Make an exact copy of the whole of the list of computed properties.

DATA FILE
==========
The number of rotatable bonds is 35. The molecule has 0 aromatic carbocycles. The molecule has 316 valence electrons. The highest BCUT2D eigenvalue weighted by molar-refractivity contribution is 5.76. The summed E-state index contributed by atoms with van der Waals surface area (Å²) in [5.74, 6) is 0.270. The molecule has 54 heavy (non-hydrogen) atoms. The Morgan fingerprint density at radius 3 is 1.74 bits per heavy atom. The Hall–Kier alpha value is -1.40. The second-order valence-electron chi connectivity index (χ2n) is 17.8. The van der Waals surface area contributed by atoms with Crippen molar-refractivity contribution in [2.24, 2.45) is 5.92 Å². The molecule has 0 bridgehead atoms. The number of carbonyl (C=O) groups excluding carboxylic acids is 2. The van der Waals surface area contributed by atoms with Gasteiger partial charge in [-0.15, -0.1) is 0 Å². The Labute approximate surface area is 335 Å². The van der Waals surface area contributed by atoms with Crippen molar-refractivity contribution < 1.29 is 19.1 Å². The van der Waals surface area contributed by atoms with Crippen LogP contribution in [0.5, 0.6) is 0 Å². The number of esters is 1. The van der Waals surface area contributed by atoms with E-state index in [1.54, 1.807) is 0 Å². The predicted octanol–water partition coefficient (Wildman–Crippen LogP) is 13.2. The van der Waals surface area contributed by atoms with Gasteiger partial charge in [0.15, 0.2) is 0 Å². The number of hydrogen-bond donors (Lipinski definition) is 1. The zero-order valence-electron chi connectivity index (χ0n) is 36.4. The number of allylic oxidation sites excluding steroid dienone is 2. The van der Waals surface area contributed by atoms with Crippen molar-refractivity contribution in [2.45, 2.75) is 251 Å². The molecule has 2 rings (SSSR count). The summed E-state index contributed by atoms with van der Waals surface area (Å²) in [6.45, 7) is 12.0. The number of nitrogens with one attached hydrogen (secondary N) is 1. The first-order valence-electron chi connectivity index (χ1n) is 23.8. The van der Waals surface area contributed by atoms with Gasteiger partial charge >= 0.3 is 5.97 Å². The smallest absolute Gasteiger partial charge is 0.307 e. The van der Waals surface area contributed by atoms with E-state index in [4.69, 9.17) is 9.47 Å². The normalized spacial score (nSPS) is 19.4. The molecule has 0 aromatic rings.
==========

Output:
The number of rotatable bonds is 35. The molecule has 0 aromatic carbocycles. The molecule has 316 valence electrons. The highest BCUT2D eigenvalue weighted by molar-refractivity contribution is 5.76. The summed E-state index contributed by atoms with van der Waals surface area (Å²) in [5.74, 6) is 0.270. The molecule has 54 heavy (non-hydrogen) atoms. The Morgan fingerprint density at radius 3 is 1.74 bits per heavy atom. The Hall–Kier alpha value is -1.40. The second-order valence-electron chi connectivity index (χ2n) is 17.8. The van der Waals surface area contributed by atoms with Crippen molar-refractivity contribution in [2.24, 2.45) is 5.92 Å². The molecule has 0 bridgehead atoms. The number of carbonyl (C=O) groups excluding carboxylic acids is 2. The van der Waals surface area contributed by atoms with Gasteiger partial charge in [-0.15, -0.1) is 0 Å². The Labute approximate surface area is 335 Å². The van der Waals surface area contributed by atoms with Crippen molar-refractivity contribution < 1.29 is 19.1 Å². The van der Waals surface area contributed by atoms with Crippen LogP contribution in [0.5, 0.6) is 0 Å². The number of esters is 1. The van der Waals surface area contributed by atoms with E-state index in [1.54, 1.807) is 0 Å². The predicted octanol–water partition coefficient (Wildman–Crippen LogP) is 13.2. The van der Waals surface area contributed by atoms with Gasteiger partial charge in [0.15, 0.2) is 0 Å². The number of hydrogen-bond donors (Lipinski definition) is 1. The zero-order valence-electron chi connectivity index (χ0n) is 36.4. The number of allylic oxidation sites excluding steroid dienone is 2. The van der Waals surface area contributed by atoms with Crippen molar-refractivity contribution in [2.45, 2.75) is 251 Å². The molecule has 2 rings (SSSR count). The summed E-state index contributed by atoms with van der Waals surface area (Å²) in [6.45, 7) is 12.0. The number of nitrogens with one attached hydrogen (secondary N) is 1. The first-order valence-electron chi connectivity index (χ1n) is 23.8. The van der Waals surface area contributed by atoms with Gasteiger partial charge >= 0.3 is 5.97 Å². The smallest absolute Gasteiger partial charge is 0.307 e. The van der Waals surface area contributed by atoms with E-state index in [4.69, 9.17) is 9.47 Å². The normalized spacial score (nSPS) is 19.4. The molecule has 0 aromatic rings.